A lot has been heard and said about Gemini’s recently unveiled stablecoin Gemini dollar (GUSD) ever since it was launched. While Winklevoss twins are projecting their stablecoin project as an effort that will help in regularizing cryptocurrencies as a mainstream asset class, decentralization hardliners are not so convinced of it. They feel that GUSD is a tool that can put unprecedented power in the hands of Winklevoss brothers. One researcher who believes in this theory recently analyzed the code of GUSD smart contract and published his findings on Good Audience. And what he published is an eye-opener.
Alex Lebed, the researcher who reviewed the code of GUSD, clarified in full disclosure that he is associated with another stablecoin project. But that doesn’t mean what he published is a lie. According to him, the GUSD smart contract code includes a provision that allows its custodian (namely Gemini crypto exchange) to freeze any account. Plus, it uses an ERC20Proxy contract that allows Gemini to upgrade the contract once every 48 hrs. This second thing allows Gemini to render all tokens non-transferable at any point of time.
Regulation requires central oversight
The ability to freeze funds at any time is not surprising because Winklevosses have proudly been promoting GUSD as “first trusted and regulated digital representation of dollar”. That regulation comes from New York Department of Financial Services (NYDFS), which created the controversial BitLicense regulatory framework. Gemini holds an NYDFS charter, and therefore it must submit to the stringent regulatory requirements of NYDFS. Not only it needs to keep GUSD fully backed by US dollar reserves, it also needs to prevent the use of GUSD in any kind of misconduct. The requirements of NYDFS say in this regard:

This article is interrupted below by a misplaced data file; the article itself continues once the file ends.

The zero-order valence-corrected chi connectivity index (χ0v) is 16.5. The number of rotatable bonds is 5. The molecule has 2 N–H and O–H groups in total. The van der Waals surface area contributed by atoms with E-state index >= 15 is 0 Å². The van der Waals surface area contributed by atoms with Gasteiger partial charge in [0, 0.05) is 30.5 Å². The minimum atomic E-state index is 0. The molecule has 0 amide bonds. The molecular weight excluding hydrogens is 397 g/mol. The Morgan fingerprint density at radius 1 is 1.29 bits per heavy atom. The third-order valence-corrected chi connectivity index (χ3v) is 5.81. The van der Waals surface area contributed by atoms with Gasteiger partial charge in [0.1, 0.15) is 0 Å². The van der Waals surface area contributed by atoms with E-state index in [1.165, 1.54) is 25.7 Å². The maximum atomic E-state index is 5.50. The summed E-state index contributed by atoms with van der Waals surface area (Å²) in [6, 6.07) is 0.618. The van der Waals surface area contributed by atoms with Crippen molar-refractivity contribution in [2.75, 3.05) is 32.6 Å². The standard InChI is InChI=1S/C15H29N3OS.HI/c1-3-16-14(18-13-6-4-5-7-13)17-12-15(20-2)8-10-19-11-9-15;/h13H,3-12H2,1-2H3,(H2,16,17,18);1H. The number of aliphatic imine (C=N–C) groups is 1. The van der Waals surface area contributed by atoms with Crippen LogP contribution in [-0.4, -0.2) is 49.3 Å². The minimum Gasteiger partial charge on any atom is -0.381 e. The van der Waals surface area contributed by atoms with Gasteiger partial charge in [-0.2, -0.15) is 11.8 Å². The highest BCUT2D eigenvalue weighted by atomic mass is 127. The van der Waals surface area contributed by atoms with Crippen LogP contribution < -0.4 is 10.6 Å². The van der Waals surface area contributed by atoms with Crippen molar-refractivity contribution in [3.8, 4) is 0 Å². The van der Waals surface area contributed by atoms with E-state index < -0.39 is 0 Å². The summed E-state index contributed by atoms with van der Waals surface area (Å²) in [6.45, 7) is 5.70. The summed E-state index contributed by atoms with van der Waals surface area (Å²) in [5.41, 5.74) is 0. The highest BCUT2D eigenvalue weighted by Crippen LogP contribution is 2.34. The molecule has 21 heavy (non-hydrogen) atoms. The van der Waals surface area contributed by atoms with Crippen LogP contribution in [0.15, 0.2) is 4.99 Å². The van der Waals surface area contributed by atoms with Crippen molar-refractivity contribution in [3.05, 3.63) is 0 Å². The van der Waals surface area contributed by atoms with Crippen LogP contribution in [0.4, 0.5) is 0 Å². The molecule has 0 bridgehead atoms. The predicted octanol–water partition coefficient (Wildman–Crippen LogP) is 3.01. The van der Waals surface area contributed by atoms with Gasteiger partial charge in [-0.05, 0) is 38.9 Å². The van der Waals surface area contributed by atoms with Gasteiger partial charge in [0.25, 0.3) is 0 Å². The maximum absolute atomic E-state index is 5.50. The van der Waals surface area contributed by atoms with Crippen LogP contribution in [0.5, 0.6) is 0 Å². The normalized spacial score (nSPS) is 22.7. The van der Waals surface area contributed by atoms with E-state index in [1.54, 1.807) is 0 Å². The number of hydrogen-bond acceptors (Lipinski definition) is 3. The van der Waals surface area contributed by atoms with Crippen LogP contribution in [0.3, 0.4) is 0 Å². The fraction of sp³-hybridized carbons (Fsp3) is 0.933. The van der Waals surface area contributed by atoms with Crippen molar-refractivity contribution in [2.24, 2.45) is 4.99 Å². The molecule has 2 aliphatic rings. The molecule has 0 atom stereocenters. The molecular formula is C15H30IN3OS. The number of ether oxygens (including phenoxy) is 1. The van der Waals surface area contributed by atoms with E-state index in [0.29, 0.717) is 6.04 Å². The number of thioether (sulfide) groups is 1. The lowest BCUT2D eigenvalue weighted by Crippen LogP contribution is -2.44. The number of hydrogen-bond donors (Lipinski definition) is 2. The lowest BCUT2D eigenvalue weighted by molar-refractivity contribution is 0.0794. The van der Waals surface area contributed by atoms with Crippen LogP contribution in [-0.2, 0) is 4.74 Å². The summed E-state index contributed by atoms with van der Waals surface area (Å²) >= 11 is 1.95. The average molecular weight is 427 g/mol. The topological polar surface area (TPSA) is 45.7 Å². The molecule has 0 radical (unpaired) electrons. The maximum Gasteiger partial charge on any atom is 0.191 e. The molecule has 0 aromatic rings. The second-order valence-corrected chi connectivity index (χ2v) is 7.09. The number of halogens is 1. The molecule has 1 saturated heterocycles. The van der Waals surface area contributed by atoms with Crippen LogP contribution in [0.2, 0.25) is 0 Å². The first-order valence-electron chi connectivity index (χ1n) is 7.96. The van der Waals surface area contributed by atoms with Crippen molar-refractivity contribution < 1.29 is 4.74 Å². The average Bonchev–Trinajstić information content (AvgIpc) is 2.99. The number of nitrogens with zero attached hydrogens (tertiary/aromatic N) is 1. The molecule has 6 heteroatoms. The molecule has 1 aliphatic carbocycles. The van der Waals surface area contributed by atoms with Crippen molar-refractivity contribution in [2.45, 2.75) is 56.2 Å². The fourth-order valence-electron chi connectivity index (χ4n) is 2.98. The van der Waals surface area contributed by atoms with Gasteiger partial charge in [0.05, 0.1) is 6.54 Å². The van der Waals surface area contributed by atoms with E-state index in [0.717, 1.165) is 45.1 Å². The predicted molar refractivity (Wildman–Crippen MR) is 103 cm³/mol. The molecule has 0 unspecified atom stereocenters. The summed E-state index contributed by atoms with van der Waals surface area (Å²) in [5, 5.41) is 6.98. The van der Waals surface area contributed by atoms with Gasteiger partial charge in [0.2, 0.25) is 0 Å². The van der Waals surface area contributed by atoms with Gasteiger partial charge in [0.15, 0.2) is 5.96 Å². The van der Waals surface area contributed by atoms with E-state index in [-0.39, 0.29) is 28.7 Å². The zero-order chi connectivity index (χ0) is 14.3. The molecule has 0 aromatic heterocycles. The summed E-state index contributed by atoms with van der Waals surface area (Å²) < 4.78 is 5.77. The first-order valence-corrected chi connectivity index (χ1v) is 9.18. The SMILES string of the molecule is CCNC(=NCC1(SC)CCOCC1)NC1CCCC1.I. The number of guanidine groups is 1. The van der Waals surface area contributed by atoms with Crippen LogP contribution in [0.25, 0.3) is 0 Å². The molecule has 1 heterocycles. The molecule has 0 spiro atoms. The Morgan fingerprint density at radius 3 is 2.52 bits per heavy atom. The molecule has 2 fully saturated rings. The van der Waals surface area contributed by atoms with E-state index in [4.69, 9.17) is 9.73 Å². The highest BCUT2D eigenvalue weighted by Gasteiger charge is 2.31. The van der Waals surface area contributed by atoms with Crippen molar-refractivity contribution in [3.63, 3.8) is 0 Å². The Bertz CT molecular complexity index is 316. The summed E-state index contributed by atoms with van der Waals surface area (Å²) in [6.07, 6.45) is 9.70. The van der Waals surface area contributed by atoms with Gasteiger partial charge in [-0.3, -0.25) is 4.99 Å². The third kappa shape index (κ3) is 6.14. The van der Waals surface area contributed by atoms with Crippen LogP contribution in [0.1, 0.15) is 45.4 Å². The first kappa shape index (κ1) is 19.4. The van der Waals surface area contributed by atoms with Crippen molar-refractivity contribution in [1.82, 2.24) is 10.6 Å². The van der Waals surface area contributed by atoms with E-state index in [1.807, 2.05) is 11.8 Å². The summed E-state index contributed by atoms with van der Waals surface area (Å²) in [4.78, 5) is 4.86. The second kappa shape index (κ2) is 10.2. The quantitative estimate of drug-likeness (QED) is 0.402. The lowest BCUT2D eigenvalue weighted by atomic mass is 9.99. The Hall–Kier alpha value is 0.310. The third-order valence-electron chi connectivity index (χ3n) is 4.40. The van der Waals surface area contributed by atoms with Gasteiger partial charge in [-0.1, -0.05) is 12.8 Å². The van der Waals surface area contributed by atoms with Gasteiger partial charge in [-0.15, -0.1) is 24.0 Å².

“The firms must prevent and respond to any potential or actual wrongful use of stablecoin, including but not limited to its use in illegal activity, market manipulation, or other similar misconduct. Additionally, they should also implement, monitor and update effective risk-based controls and appropriate BSA/AML and OFAC controls to prevent the Gemini Dollar or Paxos Standard Token from being used in connection with money laundering or terrorist financing.”
All these things require some central oversight to be implemented, so the control element is not unique to GUSD. It’s inherent in other stablecoin projects as well. Tether, for example, was able to release an emergency fork last year when its treasury address was hacked by someone. In doing that company blacklisted Tether tokens worth more than $30 million and prevented the hackers from spending them. Now, technically the node operators were free to not follow the fork. However, USDT’s underlying assets (namely US dollar reserves) can be redeemed from Tether organization only. So if node operators would have refused to follow the fork, Tether would’ve rendered their tokens useless by refusing to honor the tokens on original chain.
In a nutshell, the entire thesis of stablecoins is actually a corrupt bargain. It’s not fair to blame Gemini for something that others are also doing. We can also find some solace in the fact that at least regulators like NYDFS won’t allow the firms behind these stablecoins to arbitrarily freeze the funds according to their whims and fancies.